“Life is full of intention.”
I overheard this admonition from a co-worker the other morning. Life is full of intention.
How very true!
It was humorous to eavesdrop on the conversation a bit longer – between the newly-hired receptionist and one of the business owners who, truth-be-told, is favoring the thoughts of retirement yet dragging his feet through every day of existence as if wading through wet cement. “You’re one of those” he accused her, as she practically danced from the copy room to the front lobby of the office.
Most would assume that an age difference between the two individuals played a large part in creating such a chasm, but they would be mistaken in this case; it’s purely a difference in attitude. And an attitude difference by choice! The business owner, whether intentionally or unbeknownst to even himself, chooses to go through his days with the most curmudgeon perspective while the receptionist looks forward to new opportunities, seeks out adventures, and views adversities as fortuitous contingencies for learning and growth. There is purpose and intent in the perspective chosen by each individual – in the simplest of terms: glass-half-full, or glass-half-empty.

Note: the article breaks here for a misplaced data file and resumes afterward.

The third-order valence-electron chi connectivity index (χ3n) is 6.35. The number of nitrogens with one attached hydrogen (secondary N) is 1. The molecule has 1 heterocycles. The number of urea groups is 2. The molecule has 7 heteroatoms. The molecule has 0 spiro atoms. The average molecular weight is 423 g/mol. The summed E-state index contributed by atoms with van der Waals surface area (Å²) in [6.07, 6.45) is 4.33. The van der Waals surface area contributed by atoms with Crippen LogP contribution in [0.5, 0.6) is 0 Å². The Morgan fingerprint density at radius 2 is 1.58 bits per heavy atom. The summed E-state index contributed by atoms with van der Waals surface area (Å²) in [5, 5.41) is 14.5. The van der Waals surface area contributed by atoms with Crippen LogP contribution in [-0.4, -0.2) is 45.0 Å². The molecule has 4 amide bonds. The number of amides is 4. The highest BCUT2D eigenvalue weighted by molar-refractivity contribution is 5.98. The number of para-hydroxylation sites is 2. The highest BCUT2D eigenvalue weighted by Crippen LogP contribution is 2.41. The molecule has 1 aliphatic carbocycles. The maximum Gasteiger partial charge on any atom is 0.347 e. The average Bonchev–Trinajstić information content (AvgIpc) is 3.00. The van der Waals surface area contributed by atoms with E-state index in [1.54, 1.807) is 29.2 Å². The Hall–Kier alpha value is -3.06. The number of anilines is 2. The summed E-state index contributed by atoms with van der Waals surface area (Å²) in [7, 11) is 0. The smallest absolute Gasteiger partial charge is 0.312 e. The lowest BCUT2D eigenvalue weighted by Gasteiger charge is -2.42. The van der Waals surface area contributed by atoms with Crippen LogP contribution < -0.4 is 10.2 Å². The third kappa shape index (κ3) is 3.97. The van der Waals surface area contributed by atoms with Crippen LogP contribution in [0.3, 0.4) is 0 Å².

Personally, I know there are days when the screech of the alarm ripping me from slumber and the peace I so treasure in the few blissful hours of rest I actually obtain each night sends me into a “wading through wet cement” state of mind, and I have to stop myself even before my toes touch the floor, petitioning for peace and grace, and I breathe in a prayer for the patience necessary to make it through whatever I may face once I’ve left the bed. But, then, I know there are also those days that I fail to recognize my inner curmudgeon, and burst into the storms of the day, a hurricane of emotion myself – ready to ravage peaceful villages and destroy whole communities with gale-force torrents! Where, on those days, do I place my intent?
Is there ever a situation when a drop in a still (not frozen!) pond does not create a ripple? Can purposefulness be left in the closet and only reached for when occasion calls for it, such as a rain coat, an umbrella, or a pair of sunglasses? Can intention be turned on and off like a light switch to suit a mood or circumstance? Or it is a fully-on, wholly-in commitment?
Life is full of intention.
I will have to “tattoo” this somewhere where I will see it and be reminded (by literal, visual sight, or merely by striking, uncomfortable metaphorical and/or physical pain…) that what I do, and how I act – and react – is a deliberate and intentional choice I make… Or rather, it should be!